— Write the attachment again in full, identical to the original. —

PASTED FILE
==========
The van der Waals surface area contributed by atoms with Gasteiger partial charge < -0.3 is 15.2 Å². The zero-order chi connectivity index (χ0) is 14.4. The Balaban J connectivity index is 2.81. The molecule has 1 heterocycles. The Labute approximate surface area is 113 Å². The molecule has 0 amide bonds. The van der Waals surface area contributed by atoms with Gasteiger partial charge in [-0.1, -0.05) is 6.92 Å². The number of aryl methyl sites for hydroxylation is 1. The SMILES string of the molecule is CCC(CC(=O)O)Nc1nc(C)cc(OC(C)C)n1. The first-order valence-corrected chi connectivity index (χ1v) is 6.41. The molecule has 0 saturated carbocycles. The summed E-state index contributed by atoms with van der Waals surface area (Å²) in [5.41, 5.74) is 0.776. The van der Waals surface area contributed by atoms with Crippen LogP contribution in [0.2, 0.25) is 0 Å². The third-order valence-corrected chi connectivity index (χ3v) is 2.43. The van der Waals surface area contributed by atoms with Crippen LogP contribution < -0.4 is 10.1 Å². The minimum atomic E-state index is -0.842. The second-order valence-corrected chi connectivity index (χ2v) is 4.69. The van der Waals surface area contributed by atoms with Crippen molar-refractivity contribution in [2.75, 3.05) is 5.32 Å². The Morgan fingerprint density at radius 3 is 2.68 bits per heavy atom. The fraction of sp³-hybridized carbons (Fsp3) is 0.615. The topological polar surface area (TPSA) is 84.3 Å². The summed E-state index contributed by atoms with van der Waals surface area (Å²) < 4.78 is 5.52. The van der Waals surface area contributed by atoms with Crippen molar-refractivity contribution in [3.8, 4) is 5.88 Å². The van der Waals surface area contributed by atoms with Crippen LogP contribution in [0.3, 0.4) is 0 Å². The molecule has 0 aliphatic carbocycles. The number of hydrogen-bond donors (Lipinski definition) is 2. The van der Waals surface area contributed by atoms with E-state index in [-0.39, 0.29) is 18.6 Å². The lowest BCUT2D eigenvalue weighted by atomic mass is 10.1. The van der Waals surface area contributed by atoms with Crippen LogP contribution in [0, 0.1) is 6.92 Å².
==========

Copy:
The van der Waals surface area contributed by atoms with Gasteiger partial charge < -0.3 is 15.2 Å². The zero-order chi connectivity index (χ0) is 14.4. The Balaban J connectivity index is 2.81. The molecule has 1 heterocycles. The Labute approximate surface area is 113 Å². The molecule has 0 amide bonds. The van der Waals surface area contributed by atoms with Gasteiger partial charge in [-0.1, -0.05) is 6.92 Å². The number of aryl methyl sites for hydroxylation is 1. The SMILES string of the molecule is CCC(CC(=O)O)Nc1nc(C)cc(OC(C)C)n1. The first-order valence-corrected chi connectivity index (χ1v) is 6.41. The molecule has 0 saturated carbocycles. The summed E-state index contributed by atoms with van der Waals surface area (Å²) in [5.41, 5.74) is 0.776. The van der Waals surface area contributed by atoms with Crippen LogP contribution in [0.2, 0.25) is 0 Å². The third-order valence-corrected chi connectivity index (χ3v) is 2.43. The van der Waals surface area contributed by atoms with Crippen LogP contribution < -0.4 is 10.1 Å². The minimum atomic E-state index is -0.842. The second-order valence-corrected chi connectivity index (χ2v) is 4.69. The van der Waals surface area contributed by atoms with Crippen molar-refractivity contribution in [2.75, 3.05) is 5.32 Å². The Morgan fingerprint density at radius 3 is 2.68 bits per heavy atom. The fraction of sp³-hybridized carbons (Fsp3) is 0.615. The topological polar surface area (TPSA) is 84.3 Å². The summed E-state index contributed by atoms with van der Waals surface area (Å²) < 4.78 is 5.52. The van der Waals surface area contributed by atoms with Crippen molar-refractivity contribution in [3.8, 4) is 5.88 Å². The van der Waals surface area contributed by atoms with Crippen LogP contribution in [0.3, 0.4) is 0 Å². The molecule has 0 aliphatic carbocycles. The number of hydrogen-bond donors (Lipinski definition) is 2. The van der Waals surface area contributed by atoms with E-state index in [-0.39, 0.29) is 18.6 Å². The lowest BCUT2D eigenvalue weighted by atomic mass is 10.1. The van der Waals surface area contributed by atoms with Crippen LogP contribution in [0, 0.1) is 6.92 Å².